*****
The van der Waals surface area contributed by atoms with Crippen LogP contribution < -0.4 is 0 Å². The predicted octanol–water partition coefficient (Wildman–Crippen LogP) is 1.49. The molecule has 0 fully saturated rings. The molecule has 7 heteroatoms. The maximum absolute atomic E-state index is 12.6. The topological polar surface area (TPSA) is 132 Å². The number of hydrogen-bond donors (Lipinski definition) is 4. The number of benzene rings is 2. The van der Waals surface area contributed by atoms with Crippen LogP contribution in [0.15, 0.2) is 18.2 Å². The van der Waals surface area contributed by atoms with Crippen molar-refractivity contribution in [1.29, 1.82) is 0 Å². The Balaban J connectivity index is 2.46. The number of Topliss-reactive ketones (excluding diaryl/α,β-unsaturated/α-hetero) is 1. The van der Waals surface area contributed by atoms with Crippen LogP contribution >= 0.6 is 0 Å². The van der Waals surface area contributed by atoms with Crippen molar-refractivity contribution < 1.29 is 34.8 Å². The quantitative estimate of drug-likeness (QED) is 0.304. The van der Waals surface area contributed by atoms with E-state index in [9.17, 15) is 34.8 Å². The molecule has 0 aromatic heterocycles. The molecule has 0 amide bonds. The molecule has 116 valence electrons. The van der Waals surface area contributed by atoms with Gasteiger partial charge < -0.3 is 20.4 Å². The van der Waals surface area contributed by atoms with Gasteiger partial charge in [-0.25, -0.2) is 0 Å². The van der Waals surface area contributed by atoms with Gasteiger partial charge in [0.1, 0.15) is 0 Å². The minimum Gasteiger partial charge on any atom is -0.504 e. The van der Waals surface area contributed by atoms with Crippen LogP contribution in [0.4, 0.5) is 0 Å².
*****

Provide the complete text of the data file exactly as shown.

The van der Waals surface area contributed by atoms with Crippen LogP contribution < -0.4 is 0 Å². The predicted octanol–water partition coefficient (Wildman–Crippen LogP) is 1.49. The molecule has 0 fully saturated rings. The molecule has 7 heteroatoms. The maximum absolute atomic E-state index is 12.6. The topological polar surface area (TPSA) is 132 Å². The number of hydrogen-bond donors (Lipinski definition) is 4. The number of benzene rings is 2. The van der Waals surface area contributed by atoms with Crippen LogP contribution in [0.15, 0.2) is 18.2 Å². The van der Waals surface area contributed by atoms with Crippen molar-refractivity contribution in [1.29, 1.82) is 0 Å². The Balaban J connectivity index is 2.46. The number of Topliss-reactive ketones (excluding diaryl/α,β-unsaturated/α-hetero) is 1. The van der Waals surface area contributed by atoms with Crippen LogP contribution >= 0.6 is 0 Å². The van der Waals surface area contributed by atoms with Crippen molar-refractivity contribution < 1.29 is 34.8 Å². The quantitative estimate of drug-likeness (QED) is 0.304. The van der Waals surface area contributed by atoms with E-state index in [9.17, 15) is 34.8 Å². The molecule has 0 aromatic heterocycles. The molecule has 0 amide bonds. The molecule has 116 valence electrons. The van der Waals surface area contributed by atoms with Gasteiger partial charge < -0.3 is 20.4 Å². The van der Waals surface area contributed by atoms with Gasteiger partial charge in [-0.25, -0.2) is 0 Å². The van der Waals surface area contributed by atoms with Gasteiger partial charge in [0.1, 0.15) is 0 Å². The minimum Gasteiger partial charge on any atom is -0.504 e. The van der Waals surface area contributed by atoms with Crippen LogP contribution in [0.4, 0.5) is 0 Å².